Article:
Nashville affordable housing: Mayor’s plan will provide 10K new units over next 10 years
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NASHVILLE, Tenn. (WTVF) — Mayor David Briley has announced a major commitment to creating more affordable housing in Nashville.
Briley made the announcement Tuesday morning at the Kirkpatrick Park residential development, saying the city would commit $500 million in public funds to create 10,000 new affordable housing units over the next 10 years.
The “Under One Roof 2029” initiative includes a $350 million investment of city funds to the Metropolitan Development and Housing Agency and $150 million to the Barnes Fund, a non-profit that builds more affordable housing. The latter commitment is expected to create at least 5,000 new units.
"Nashville is thriving in many ways, and that is a good thing as growth creates better-paying jobs and generates revenue for schools, roads, parks and libraries,” Mayor Briley said. “Yet the true measure of a great city is how it treats all of its citizens – making sure growth is balanced by continuing to invest in people. The Under One Roof 2029 initiative will help ensure we all move forward together.”
Briley also requested a pledge from the private sector of $250 million over the next 10 years.
Mayoral candidate John Ray Clemmons responded to Briley’s plan, saying it falls short of what Nashville needs. He released the following statement:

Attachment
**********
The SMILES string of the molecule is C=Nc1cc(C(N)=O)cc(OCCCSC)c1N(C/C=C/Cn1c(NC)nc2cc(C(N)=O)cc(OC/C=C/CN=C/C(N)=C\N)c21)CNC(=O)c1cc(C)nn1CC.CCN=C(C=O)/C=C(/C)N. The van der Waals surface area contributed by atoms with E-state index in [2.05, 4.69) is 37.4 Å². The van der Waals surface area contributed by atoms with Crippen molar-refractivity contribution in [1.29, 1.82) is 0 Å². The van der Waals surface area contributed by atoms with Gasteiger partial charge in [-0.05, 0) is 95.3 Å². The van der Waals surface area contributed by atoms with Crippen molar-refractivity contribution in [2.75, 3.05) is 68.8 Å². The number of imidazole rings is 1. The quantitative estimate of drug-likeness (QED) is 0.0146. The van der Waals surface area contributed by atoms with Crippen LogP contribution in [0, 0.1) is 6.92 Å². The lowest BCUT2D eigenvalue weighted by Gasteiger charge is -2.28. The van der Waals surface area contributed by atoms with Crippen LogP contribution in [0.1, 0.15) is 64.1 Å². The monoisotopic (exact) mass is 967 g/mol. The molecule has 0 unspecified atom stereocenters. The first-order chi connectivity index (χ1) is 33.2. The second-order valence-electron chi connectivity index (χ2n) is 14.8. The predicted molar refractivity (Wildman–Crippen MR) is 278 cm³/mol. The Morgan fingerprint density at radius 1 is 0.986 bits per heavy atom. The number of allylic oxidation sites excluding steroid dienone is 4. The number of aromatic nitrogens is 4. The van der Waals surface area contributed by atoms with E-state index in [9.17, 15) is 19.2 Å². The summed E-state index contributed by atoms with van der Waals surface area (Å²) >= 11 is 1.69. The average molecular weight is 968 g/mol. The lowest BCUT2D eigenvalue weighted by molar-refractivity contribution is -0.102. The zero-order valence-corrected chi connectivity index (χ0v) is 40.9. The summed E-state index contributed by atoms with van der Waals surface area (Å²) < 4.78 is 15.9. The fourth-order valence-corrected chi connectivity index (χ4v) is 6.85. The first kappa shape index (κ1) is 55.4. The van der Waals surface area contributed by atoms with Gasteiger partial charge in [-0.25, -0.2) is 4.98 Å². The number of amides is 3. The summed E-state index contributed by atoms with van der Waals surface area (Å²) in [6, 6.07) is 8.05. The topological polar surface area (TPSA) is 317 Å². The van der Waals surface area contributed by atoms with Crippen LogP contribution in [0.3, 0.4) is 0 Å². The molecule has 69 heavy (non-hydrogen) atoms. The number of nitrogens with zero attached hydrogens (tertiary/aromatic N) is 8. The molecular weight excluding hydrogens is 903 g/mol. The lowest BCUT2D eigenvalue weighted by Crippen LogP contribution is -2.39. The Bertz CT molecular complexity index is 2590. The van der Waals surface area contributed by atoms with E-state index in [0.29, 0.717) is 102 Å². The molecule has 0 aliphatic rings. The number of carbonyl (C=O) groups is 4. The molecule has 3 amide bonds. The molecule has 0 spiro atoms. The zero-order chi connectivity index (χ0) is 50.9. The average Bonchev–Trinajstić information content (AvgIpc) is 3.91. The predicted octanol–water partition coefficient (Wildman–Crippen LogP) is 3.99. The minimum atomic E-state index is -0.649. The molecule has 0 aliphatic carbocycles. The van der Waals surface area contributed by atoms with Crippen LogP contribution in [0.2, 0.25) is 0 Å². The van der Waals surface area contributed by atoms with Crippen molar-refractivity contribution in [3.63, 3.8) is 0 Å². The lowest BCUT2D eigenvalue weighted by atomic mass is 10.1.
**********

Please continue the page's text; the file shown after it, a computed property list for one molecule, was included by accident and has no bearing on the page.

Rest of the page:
"We appreciate the mayor’s newfound focus on affordable housing. As our city has prospered, too many Nashville families have been left behind and displaced from their neighborhoods. "In six years, Nashville is estimated to have a 31,000 unit shortage for middle-class and low-income families. This constitutes a crisis and requires bold leadership and innovative, substantive action. Unfortunately, the Mayor’s plan falls short in both respects. "According to today’s announcement, the mayor intends to provide MDHA with $350 million via bonds to redevelop existing public housing, with only one-fifth of the refurbished units being dedicated to individuals at the lowest end of the income spectrum. This is a significant investment that does nothing to address the 31,000 unit shortage facing our city. "Additionally, the mayor is only committing $15 million per year to the Barnes Fund for Affordable Housing, a key source of funding for non-profits and others who are working to build new affordable and workforce housing units for our teachers, nurses, first responders, and other working families. While an increase, this investment by the city is woefully insufficient in light of the crisis facing Nashville. "While the private sector should be investing in affordable housing, Nashville families cannot afford to wait any longer for real leadership in the mayor’s office and innovative, substantive action on this issue."
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